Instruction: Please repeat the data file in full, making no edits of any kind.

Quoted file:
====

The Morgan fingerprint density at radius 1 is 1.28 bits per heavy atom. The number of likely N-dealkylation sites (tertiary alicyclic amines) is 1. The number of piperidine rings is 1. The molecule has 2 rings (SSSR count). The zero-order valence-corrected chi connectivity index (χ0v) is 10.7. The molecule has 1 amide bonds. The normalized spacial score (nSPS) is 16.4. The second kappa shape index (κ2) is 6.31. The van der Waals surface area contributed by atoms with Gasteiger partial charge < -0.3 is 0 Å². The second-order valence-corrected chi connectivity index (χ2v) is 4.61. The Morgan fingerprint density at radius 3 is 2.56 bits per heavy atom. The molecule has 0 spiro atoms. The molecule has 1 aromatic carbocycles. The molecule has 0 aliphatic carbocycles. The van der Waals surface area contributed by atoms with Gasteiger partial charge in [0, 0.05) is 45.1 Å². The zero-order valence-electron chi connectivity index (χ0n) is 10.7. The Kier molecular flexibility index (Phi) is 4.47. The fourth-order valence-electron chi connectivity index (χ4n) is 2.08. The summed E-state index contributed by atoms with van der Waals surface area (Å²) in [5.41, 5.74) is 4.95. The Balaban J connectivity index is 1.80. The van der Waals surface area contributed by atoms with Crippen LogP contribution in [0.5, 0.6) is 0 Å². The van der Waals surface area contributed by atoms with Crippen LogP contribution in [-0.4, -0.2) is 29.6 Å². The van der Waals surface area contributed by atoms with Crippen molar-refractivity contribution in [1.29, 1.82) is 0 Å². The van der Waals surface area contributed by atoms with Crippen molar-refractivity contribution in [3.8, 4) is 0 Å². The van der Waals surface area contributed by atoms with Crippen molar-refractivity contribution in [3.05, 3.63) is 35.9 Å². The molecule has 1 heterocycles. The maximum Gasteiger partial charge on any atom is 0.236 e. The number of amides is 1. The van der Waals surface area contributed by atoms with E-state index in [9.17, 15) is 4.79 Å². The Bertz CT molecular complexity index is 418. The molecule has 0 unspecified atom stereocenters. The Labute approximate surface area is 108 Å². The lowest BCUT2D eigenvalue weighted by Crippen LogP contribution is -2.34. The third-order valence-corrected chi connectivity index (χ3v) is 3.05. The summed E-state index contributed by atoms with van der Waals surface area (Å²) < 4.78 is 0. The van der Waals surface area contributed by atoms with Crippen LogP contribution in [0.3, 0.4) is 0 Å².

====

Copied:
The Morgan fingerprint density at radius 1 is 1.28 bits per heavy atom. The number of likely N-dealkylation sites (tertiary alicyclic amines) is 1. The number of piperidine rings is 1. The molecule has 2 rings (SSSR count). The zero-order valence-corrected chi connectivity index (χ0v) is 10.7. The molecule has 1 amide bonds. The normalized spacial score (nSPS) is 16.4. The second kappa shape index (κ2) is 6.31. The van der Waals surface area contributed by atoms with Gasteiger partial charge < -0.3 is 0 Å². The second-order valence-corrected chi connectivity index (χ2v) is 4.61. The Morgan fingerprint density at radius 3 is 2.56 bits per heavy atom. The molecule has 0 spiro atoms. The molecule has 1 aromatic carbocycles. The molecule has 0 aliphatic carbocycles. The van der Waals surface area contributed by atoms with Gasteiger partial charge in [0, 0.05) is 45.1 Å². The zero-order valence-electron chi connectivity index (χ0n) is 10.7. The Kier molecular flexibility index (Phi) is 4.47. The fourth-order valence-electron chi connectivity index (χ4n) is 2.08. The summed E-state index contributed by atoms with van der Waals surface area (Å²) in [5.41, 5.74) is 4.95. The Balaban J connectivity index is 1.80. The van der Waals surface area contributed by atoms with Crippen LogP contribution in [0.5, 0.6) is 0 Å². The van der Waals surface area contributed by atoms with Crippen LogP contribution in [-0.4, -0.2) is 29.6 Å². The van der Waals surface area contributed by atoms with Crippen molar-refractivity contribution in [1.29, 1.82) is 0 Å². The van der Waals surface area contributed by atoms with Crippen molar-refractivity contribution in [3.8, 4) is 0 Å². The van der Waals surface area contributed by atoms with Crippen molar-refractivity contribution in [3.05, 3.63) is 35.9 Å². The molecule has 1 heterocycles. The maximum Gasteiger partial charge on any atom is 0.236 e. The number of amides is 1. The van der Waals surface area contributed by atoms with E-state index in [9.17, 15) is 4.79 Å². The Bertz CT molecular complexity index is 418. The molecule has 0 unspecified atom stereocenters. The Labute approximate surface area is 108 Å². The lowest BCUT2D eigenvalue weighted by Crippen LogP contribution is -2.34. The third-order valence-corrected chi connectivity index (χ3v) is 3.05. The summed E-state index contributed by atoms with van der Waals surface area (Å²) < 4.78 is 0. The van der Waals surface area contributed by atoms with Crippen LogP contribution in [0.3, 0.4) is 0 Å².